According to a newspaper report on Sunday, the city of Santa Monica will provide affordable housing to black families forced during highway construction and other urban renewal projects of the 1950s.
About 600 families lost their homes when Interstate 10 was built through the Pico neighborhood, according to the Los Angeles Times.
Starting January, these former residents and their descendants will be offered preferential access to sub-market rental homes in the hopes of returning to the Los Angeles County coastal city.
Affordable housing will also be available for families removed when the city leveled another black area, the Belmar Triangle, to build the Santa Monica Civic Auditorium.
The children and grandchildren of the displaced are eligible.
“We’ll be able to redress a historic injustice,” Santa Monica councilor Kristin McCowan told The Times. “At some point we’ll do that for more and more people. And when other communities start doing their part, you may see a real tidal wave across the country. “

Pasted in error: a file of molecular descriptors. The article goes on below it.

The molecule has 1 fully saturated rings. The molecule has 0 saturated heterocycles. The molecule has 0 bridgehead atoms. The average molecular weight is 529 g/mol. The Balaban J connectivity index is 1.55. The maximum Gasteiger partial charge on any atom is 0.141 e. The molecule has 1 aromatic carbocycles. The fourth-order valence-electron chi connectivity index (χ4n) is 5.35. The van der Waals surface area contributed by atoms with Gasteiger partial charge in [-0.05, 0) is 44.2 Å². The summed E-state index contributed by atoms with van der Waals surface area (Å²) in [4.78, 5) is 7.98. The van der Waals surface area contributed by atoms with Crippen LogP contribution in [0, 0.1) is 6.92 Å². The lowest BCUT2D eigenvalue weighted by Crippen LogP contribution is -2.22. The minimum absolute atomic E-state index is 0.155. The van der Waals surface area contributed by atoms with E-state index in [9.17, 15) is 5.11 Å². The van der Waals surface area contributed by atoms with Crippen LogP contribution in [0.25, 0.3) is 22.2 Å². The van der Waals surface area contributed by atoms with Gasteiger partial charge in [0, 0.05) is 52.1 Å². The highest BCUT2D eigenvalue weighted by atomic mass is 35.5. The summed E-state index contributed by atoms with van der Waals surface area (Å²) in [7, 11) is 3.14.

The city program is initially open to 100 displaced families or their descendants with limited incomes, but city guides hope their efforts will become a national model to address the racist policies of the past.
Santa Monica’s act of civic penance is an attempt to recognize the damage inflicted on mostly black communities during the post-war era of highway construction and urban renewal, the Times said.
The program is part of a nationwide movement to compensate residents for racial damage related to home and property. In September, California Governor Gavin Newsom signed law allowing the return of land on the coast known as Bruce’s Beach to the descendants of a black couple evicted from Manhattan Beach nearly a century ago.
Nichelle Monroe, whose grandparents were evicted from the Pico neighborhood, told the Times she had mixed feelings about the new housing program and the city’s other recent efforts to recognize black history. Monroe believes the city should make it easier for her family to actually buy a house in the community.
“But what else is there?” said Monroe. “The theft is still there. The generational wealth is still gone. “
According to the Times, more than 1 million people across the country lost their homes in the first two decades of highway construction alone. Early on, highway planners aimed to destroy many black neighborhoods, and displaced families often received little compensation.
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